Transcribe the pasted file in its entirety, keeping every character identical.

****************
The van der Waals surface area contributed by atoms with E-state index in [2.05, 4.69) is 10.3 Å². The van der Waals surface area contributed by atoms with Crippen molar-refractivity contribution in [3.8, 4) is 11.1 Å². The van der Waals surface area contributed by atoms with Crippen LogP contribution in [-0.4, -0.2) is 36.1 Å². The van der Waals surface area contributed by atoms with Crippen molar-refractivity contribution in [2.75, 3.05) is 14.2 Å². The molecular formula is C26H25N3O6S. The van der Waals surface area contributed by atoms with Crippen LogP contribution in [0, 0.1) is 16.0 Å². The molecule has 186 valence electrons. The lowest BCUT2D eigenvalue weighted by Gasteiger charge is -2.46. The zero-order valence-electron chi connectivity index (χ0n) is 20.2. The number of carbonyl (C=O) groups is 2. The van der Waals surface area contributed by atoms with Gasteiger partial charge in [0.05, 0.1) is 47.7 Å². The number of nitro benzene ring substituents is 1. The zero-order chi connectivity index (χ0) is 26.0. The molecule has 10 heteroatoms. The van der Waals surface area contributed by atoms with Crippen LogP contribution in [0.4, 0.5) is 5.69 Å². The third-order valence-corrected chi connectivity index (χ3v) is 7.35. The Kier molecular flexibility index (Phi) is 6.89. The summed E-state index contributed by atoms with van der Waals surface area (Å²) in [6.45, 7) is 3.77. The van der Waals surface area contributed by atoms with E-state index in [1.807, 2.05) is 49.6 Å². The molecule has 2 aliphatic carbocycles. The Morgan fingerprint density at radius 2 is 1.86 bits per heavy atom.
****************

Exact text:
The van der Waals surface area contributed by atoms with E-state index in [2.05, 4.69) is 10.3 Å². The van der Waals surface area contributed by atoms with Crippen molar-refractivity contribution in [3.8, 4) is 11.1 Å². The van der Waals surface area contributed by atoms with Crippen LogP contribution in [-0.4, -0.2) is 36.1 Å². The van der Waals surface area contributed by atoms with Crippen molar-refractivity contribution in [2.75, 3.05) is 14.2 Å². The molecular formula is C26H25N3O6S. The van der Waals surface area contributed by atoms with Crippen LogP contribution in [0, 0.1) is 16.0 Å². The molecule has 186 valence electrons. The lowest BCUT2D eigenvalue weighted by Gasteiger charge is -2.46. The zero-order valence-electron chi connectivity index (χ0n) is 20.2. The number of carbonyl (C=O) groups is 2. The van der Waals surface area contributed by atoms with Gasteiger partial charge in [0.05, 0.1) is 47.7 Å². The number of nitro benzene ring substituents is 1. The zero-order chi connectivity index (χ0) is 26.0. The molecule has 10 heteroatoms. The van der Waals surface area contributed by atoms with Crippen LogP contribution in [0.4, 0.5) is 5.69 Å². The third-order valence-corrected chi connectivity index (χ3v) is 7.35. The Kier molecular flexibility index (Phi) is 6.89. The summed E-state index contributed by atoms with van der Waals surface area (Å²) in [6.45, 7) is 3.77. The van der Waals surface area contributed by atoms with E-state index in [1.807, 2.05) is 49.6 Å². The molecule has 2 aliphatic carbocycles. The Morgan fingerprint density at radius 2 is 1.86 bits per heavy atom.